Just a few points. Oh, by the way, you will not win this war tomorrow or next year. The military won’t help you. The west will only give you crumbs unless you have something to offer us. If you want your freedom, you are going to have to go out and earn it the hard way.

    That’s going to be years. Are you ready to fight the long war?

  25. Publicola
    July 2, 2012 at 9:44 pm

    There is a fox in Tahrir Square … And this is what he says:
    • that 50.7 per cent of Egyptian voters cast their ballot for Mubarak’s former Prime Minister, Ahmed Shafiq, in last month’s elections;
    • that only 49.3 per cent voted for Mohamed Morsi of the Muslim Brotherhood’s Freedom and Justice party;
    • but that the military were so fearful of the hundreds of thousands of Brotherhood supporters who would gather in Tahrir Square they gave the victory to Morsi.

    Now foxes can be deceitful. But this is a well-connected fox and he claims
    • that Morsi actually met four leading members of the Supreme Council of the Armed Forces (Scaf) in Egypt four days before the election results were proclaimed and
    • that he agreed to accept his presidency before the constitutional court rather than the newly dissolved parliament – which is exactly what he did on Saturday.
    • He says there will be another election in a year’s time, although I have my doubts.

    Now behind this piece of Reynard-gossip is a further piece of information … that the Egyptian army’s intelligence service
    • is outraged by the behaviour of some members of the Scaf (in particular, the four who supposedly met Morsi) and
    • wants a mini-revolution to get rid of officers whom it believes to be corrupt.
    • These young soldiers call themselves the New Liberal Officers …
    • Many of the present young intelligence officers were very sympathetic to the Egyptian revolution last year – and
    • several of them were shot dead by government snipers long after Mubarak’s departure during a Tahrir Square demonstration.
    • They admire the current head of military intelligence, soon to retire …
    • the fox … says, for example, that the military intelligence services – like some of the Scaf officers – want a thorough clean out of generals …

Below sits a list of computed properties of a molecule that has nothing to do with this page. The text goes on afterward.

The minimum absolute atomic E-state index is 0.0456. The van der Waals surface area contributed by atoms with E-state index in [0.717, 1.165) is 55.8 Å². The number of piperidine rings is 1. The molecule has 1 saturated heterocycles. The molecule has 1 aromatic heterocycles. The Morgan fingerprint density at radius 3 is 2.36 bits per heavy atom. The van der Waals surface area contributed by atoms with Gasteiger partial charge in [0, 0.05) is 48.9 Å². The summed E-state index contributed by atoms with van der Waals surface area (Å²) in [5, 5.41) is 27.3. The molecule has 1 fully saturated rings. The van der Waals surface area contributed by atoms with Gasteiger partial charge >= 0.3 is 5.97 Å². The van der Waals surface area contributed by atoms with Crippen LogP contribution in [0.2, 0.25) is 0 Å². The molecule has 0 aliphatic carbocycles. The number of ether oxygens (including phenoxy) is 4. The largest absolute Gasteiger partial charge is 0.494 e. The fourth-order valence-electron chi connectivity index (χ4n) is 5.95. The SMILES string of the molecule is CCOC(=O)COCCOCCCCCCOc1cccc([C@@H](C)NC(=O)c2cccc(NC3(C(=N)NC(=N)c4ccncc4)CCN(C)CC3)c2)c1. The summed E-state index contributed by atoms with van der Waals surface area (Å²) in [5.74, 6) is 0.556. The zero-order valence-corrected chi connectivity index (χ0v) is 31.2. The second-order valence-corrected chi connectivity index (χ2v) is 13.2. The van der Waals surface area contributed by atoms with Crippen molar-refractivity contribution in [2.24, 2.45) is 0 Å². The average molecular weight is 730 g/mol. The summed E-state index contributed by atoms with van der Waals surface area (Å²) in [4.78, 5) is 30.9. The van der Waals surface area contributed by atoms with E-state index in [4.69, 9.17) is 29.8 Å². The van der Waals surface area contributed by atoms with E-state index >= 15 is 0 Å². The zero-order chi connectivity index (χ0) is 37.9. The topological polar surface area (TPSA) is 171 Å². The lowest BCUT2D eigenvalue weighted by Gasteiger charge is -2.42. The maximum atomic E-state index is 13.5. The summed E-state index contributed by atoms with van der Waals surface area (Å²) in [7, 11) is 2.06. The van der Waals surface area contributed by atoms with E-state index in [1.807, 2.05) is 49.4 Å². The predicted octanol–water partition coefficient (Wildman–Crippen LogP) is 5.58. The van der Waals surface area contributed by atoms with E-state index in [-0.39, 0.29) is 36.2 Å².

One man who was not present at the Morsi-Scaf meeting, says the fox, is Mohamed el-Baradei, but he may well be asked to be Morsi’s Prime Minister … Baradei’s appointment would help Morsi keep the streets calm and allow Egypt to come up with an economic plan to persuade the International Monetary Fund to loan the country the money it needs to survive.

    There is also talk of great tensions between the military intelligence and the staff of the interior ministry, some of whom are fearful that another mini-revolution will have them in court for committing crimes against Egyptian civilians during the anti-Mubarak revolution.

    There are persistent rumours that the plain-clothes “baltagi” thugs who were used to beat protesters last year were employed to prevent Christians voting in some Egyptian villages. Interestingly, when Sultan Faruq ran through election irregularities before announcing the presidential winner eight days ago, he said he didn’t know who prevented the village voters getting to the polling station.

    … Egypt is not a country which lends itself to hard facts … But one fact cannot be denied.
    When he wanted to show that he was a revolutionary animal,
    the fox held out his back paw.
    And there was a very severe year-old bullet wound in it.

    The Independent – Monday, 2 July 2012

  26. Don
    July 15, 2012 at 8:49 pm

    I am always an optimist. I hope this election leads to good things. I was in Egypt a couple years ago and used sounds I recorded there in my music. You can hear some of it here –

  27. 123
    August 4, 2012 at 8:44 am

    El Sevilla FC, a través de su vicepresidente, José María Cruz, ha lamentado este jueves que la Liga de Fútbol Profesional (LFP), como institución camisetas de fútbol , no esté respondiendo “al interés general sino al interés de una “mayoría artificial”.

    “La sensación que tiene el Sevilla FC es que desgraciadamente hemos llegado a una situación en la institución que no está respondiendo al interés general sino al interés de una mayoría artificial”, señaló el vicepresidente a la salida de la reunión de la Liga de Fútbol Profesional, donde no hubo grandes avances sobre el reparto de los ingresos por los derechos televisivos.